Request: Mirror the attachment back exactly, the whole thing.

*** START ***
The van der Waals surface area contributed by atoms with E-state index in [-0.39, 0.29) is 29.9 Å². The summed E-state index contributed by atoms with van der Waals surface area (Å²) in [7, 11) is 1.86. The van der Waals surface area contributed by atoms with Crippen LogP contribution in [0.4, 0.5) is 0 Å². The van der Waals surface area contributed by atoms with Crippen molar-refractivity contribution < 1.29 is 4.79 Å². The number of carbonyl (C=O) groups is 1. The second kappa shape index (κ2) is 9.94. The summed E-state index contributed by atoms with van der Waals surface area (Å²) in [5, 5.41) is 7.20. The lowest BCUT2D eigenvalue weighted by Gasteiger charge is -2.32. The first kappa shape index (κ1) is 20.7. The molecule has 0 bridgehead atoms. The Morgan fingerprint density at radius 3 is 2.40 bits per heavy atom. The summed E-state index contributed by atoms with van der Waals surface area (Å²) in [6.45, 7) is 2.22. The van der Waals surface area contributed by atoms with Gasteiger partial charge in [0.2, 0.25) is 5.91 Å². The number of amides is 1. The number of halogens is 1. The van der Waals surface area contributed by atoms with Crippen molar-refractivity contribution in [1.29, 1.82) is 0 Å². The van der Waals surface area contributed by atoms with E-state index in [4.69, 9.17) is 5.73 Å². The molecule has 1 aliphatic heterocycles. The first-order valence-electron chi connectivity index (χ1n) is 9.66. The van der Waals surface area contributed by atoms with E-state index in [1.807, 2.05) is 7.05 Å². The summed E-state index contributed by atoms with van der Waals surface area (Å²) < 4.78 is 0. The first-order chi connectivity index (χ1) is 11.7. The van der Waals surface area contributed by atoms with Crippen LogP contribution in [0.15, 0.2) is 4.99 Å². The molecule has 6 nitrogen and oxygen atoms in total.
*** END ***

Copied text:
The van der Waals surface area contributed by atoms with E-state index in [-0.39, 0.29) is 29.9 Å². The summed E-state index contributed by atoms with van der Waals surface area (Å²) in [7, 11) is 1.86. The van der Waals surface area contributed by atoms with Crippen LogP contribution in [0.4, 0.5) is 0 Å². The van der Waals surface area contributed by atoms with Crippen molar-refractivity contribution < 1.29 is 4.79 Å². The number of carbonyl (C=O) groups is 1. The second kappa shape index (κ2) is 9.94. The summed E-state index contributed by atoms with van der Waals surface area (Å²) in [5, 5.41) is 7.20. The lowest BCUT2D eigenvalue weighted by Gasteiger charge is -2.32. The first kappa shape index (κ1) is 20.7. The molecule has 0 bridgehead atoms. The Morgan fingerprint density at radius 3 is 2.40 bits per heavy atom. The summed E-state index contributed by atoms with van der Waals surface area (Å²) in [6.45, 7) is 2.22. The van der Waals surface area contributed by atoms with Gasteiger partial charge in [0.2, 0.25) is 5.91 Å². The number of amides is 1. The number of halogens is 1. The van der Waals surface area contributed by atoms with Crippen molar-refractivity contribution in [1.29, 1.82) is 0 Å². The van der Waals surface area contributed by atoms with E-state index in [4.69, 9.17) is 5.73 Å². The molecule has 1 aliphatic heterocycles. The first-order valence-electron chi connectivity index (χ1n) is 9.66. The van der Waals surface area contributed by atoms with E-state index in [1.807, 2.05) is 7.05 Å². The summed E-state index contributed by atoms with van der Waals surface area (Å²) < 4.78 is 0. The first-order chi connectivity index (χ1) is 11.7. The van der Waals surface area contributed by atoms with Crippen LogP contribution in [0.15, 0.2) is 4.99 Å². The molecule has 6 nitrogen and oxygen atoms in total.